How the brain’s wiring leads to cognitive control

The human brain resembles a flock of birds
October 5, 2015

From weighted brain networks (a), researchers estimate control points (b) whose large-scale regional activity can move the brain into new trajectories that traverse diverse cognitive functions (credit: Shi Gu et al./Nature Communications)

How does the brain determine which direction its thoughts travel? Looking for the mechanisms behind cognitive control of thought, researchers at the University of Pennsylvania, University of California, Riverside and Santa Barbara and United States Army Research Laboratory have used brain scans to shed new light on this question.

By using structural imaging techniques to convert brain scans into “wiring diagrams” of connections between brain regions, the researchers used the structure of these neural networks to reveal the fundamental rules that govern which parts of the brain are most able to exert “cognitive control” over thoughts and actions.

The work, published in an open-access paper in Nature Communications, weds cutting-edge neuroscience with the emerging field of network science, which is often used to study social systems. It applies control theory, a field traditionally used to study electrical and mechanical systems, to show that being on the “outskirts” of the brain is necessary for the frontal cortex to dynamically control the direction of thoughts and goal-directed behavior.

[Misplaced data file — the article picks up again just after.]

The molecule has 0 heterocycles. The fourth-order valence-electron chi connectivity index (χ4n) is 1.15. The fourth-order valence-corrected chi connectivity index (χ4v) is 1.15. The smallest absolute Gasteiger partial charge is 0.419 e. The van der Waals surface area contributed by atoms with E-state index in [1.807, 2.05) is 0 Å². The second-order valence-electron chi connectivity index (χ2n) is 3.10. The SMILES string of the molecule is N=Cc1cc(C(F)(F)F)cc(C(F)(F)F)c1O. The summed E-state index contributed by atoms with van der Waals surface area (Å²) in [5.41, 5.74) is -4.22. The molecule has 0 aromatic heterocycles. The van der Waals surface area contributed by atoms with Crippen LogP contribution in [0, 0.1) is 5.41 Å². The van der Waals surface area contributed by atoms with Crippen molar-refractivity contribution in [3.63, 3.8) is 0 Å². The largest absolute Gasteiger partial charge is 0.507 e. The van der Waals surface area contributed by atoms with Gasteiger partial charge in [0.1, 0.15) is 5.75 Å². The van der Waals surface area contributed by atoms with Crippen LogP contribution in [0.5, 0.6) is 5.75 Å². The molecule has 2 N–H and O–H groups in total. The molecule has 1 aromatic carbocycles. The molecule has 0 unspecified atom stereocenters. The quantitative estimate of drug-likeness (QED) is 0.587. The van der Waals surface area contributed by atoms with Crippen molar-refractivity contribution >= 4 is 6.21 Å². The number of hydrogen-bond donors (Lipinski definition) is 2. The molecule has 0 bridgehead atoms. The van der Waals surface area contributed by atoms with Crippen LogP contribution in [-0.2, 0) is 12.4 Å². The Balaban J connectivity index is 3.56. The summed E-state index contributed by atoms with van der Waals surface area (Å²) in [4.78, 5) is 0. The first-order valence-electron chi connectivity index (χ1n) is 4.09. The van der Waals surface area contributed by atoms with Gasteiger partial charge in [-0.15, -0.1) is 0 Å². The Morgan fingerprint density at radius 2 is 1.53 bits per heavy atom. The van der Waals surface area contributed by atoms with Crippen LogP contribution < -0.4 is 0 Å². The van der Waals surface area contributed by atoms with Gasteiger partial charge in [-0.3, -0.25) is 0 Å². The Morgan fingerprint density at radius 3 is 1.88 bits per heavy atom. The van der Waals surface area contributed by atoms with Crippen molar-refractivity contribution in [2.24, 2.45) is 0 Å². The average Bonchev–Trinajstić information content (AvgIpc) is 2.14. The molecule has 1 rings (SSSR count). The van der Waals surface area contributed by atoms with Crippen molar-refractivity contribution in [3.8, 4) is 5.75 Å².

This fundamental understanding of how the brain controls its activity could help lead to better interventions for medical conditions associated with reduced cognitive control, such as autism, schizophrenia or dementia.

How the front cortex controls thoughts

According to Danielle Bassett, the Skirkanich Assistant Professor of Innovation in Penn’s School of Engineering and Applied Science and senior author on the study, “our results suggest that the human brain resembles a flock of birds. The flock comes to a consensus about which way to fly based on how close the birds are to one another and in what formation. Birds that fly at specific places in the flock can drive changes in the flock’s direction, being leaders in a so-called multi-agent system.

“Similarly, particular regions of your brain are predisposed to control your thoughts based on where they lie in relation to other regions.”

Cognitive psychologists and neuroscientists have long known that the frontal cortex is heavily involved in cognitive control. It is most active in experimental subjects asked to do tasks that require executive function, and damage to that region of the brain, through disease or injury, often results in loss of that function.

Applying control theory

The researchers were interested in developing a more fundamental understanding of how that region of the brain interacts with others to allow for executive function. Starting with detailed brain scans that show how neurons are physically connected to one another with one-millimeter precision, the scientists used a mathematical technique drawn from control theory in engineering.